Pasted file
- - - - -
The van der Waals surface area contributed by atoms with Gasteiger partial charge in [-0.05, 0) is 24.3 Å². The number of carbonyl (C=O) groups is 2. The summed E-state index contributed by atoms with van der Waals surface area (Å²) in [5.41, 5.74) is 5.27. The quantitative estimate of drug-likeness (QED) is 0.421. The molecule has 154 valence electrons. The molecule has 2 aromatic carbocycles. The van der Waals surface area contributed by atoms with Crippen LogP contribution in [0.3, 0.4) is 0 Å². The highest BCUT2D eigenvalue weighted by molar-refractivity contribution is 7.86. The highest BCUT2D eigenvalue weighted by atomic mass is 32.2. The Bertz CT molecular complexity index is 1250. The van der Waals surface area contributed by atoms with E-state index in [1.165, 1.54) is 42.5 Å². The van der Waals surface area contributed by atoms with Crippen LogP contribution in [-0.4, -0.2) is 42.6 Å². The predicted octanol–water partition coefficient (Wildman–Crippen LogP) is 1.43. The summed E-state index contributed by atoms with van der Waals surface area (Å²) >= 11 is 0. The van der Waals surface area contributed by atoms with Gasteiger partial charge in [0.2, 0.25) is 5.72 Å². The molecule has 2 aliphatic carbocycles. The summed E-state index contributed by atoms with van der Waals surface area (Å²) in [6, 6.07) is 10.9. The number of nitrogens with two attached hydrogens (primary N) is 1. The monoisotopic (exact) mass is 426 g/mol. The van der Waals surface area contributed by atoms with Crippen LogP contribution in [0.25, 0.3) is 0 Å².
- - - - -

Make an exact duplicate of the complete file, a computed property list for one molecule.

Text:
The van der Waals surface area contributed by atoms with Gasteiger partial charge in [-0.05, 0) is 24.3 Å². The number of carbonyl (C=O) groups is 2. The summed E-state index contributed by atoms with van der Waals surface area (Å²) in [5.41, 5.74) is 5.27. The quantitative estimate of drug-likeness (QED) is 0.421. The molecule has 154 valence electrons. The molecule has 2 aromatic carbocycles. The van der Waals surface area contributed by atoms with Crippen LogP contribution in [0.3, 0.4) is 0 Å². The highest BCUT2D eigenvalue weighted by molar-refractivity contribution is 7.86. The highest BCUT2D eigenvalue weighted by atomic mass is 32.2. The Bertz CT molecular complexity index is 1250. The van der Waals surface area contributed by atoms with E-state index in [1.165, 1.54) is 42.5 Å². The van der Waals surface area contributed by atoms with Crippen LogP contribution in [-0.4, -0.2) is 42.6 Å². The predicted octanol–water partition coefficient (Wildman–Crippen LogP) is 1.43. The summed E-state index contributed by atoms with van der Waals surface area (Å²) >= 11 is 0. The van der Waals surface area contributed by atoms with Gasteiger partial charge in [0.2, 0.25) is 5.72 Å². The molecule has 2 aliphatic carbocycles. The summed E-state index contributed by atoms with van der Waals surface area (Å²) in [6, 6.07) is 10.9. The number of nitrogens with two attached hydrogens (primary N) is 1. The monoisotopic (exact) mass is 426 g/mol. The van der Waals surface area contributed by atoms with Crippen LogP contribution in [0.25, 0.3) is 0 Å².